A statistical method for determining the volume of volcanic fall deposits
Volumes of tephra-fall deposits are difficult to determine due to the commonly poor preservation of proximal and distal areas of the deposit. Typically, these volumes are found by extrapolating thinning trends found from isopach maps drawn for the areas of the deposits that are preserved. However, the construction of isopach contours is dependent on subjective interpretation of field measurements and can be highly variable. Here, we have investigated the spatial correlation relationships of thickness measurements from fall deposits to the vent location to produce a purely statistical method to objectively determine the volume of a fall deposit without the production of isopach maps. Integration of a log linear regression model for thickness measurements with distance from the vent is applied to the field measurements without any prior interpretation, and data and model uncertainty has been accounted for using Bayesian methods. Eruption volumes calculated from our method correspond well to those previously determined by alternative approaches for the deposits of Fogo A, Azores; Askja 1875, Iceland; Santa Maria 1902, Guatemala; and Pinatubo 1991, Philippines. The quantification of uncertainty in field measurements and model error, and the removal of subjectivity incurred in the production of isopach maps suggest that the method presented here can offer benefits in determining the volumes of deposits.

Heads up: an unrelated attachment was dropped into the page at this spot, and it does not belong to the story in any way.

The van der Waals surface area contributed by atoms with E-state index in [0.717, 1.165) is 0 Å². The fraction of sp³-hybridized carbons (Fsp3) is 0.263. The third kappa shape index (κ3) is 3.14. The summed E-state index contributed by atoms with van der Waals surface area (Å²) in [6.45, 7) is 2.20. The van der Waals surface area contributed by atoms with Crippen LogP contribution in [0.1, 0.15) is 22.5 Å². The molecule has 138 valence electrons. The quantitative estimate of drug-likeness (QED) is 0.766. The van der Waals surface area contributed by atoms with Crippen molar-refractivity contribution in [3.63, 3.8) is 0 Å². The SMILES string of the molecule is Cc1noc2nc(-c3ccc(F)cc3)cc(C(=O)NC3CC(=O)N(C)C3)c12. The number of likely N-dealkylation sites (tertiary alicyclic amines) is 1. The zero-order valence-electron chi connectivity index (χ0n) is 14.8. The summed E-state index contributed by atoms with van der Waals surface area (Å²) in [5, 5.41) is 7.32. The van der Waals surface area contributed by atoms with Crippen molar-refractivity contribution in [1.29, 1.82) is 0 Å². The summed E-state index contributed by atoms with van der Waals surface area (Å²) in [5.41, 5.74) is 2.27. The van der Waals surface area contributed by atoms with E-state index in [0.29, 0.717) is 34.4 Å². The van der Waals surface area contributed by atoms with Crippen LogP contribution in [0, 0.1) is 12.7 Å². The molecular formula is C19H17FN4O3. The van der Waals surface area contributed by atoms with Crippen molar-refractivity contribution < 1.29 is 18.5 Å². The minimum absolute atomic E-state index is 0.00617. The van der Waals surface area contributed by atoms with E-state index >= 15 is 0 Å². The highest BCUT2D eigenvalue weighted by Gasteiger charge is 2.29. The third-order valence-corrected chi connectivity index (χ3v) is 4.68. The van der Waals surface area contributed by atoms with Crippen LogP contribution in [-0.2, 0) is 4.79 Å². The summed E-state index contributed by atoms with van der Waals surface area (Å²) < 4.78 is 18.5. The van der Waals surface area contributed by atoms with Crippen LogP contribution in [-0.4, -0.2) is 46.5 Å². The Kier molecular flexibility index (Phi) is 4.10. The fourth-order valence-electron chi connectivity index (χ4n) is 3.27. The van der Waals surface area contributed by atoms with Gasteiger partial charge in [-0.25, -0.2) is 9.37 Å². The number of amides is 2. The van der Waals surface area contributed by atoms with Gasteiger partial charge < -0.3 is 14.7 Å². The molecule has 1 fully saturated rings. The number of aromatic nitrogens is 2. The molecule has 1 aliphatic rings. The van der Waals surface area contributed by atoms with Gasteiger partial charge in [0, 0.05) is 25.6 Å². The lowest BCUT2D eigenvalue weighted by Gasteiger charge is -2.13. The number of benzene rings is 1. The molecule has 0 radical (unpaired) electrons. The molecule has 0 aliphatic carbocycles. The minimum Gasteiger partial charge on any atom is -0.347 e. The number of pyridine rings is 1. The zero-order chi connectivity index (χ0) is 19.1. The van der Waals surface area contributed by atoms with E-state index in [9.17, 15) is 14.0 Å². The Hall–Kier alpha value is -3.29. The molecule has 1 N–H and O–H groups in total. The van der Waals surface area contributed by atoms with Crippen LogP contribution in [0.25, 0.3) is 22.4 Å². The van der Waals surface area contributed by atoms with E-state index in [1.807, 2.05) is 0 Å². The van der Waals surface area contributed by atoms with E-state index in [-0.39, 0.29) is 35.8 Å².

KeywordsVolume Spatial statistics Tephra deposits Eruptive parameters
Thanks are given to Prof RSJ Sparks and two anonymous reviewers for their helpful comments on the initial drafts of this manuscript. Rose Burden was funded by the a European Research Grant, Voldies.
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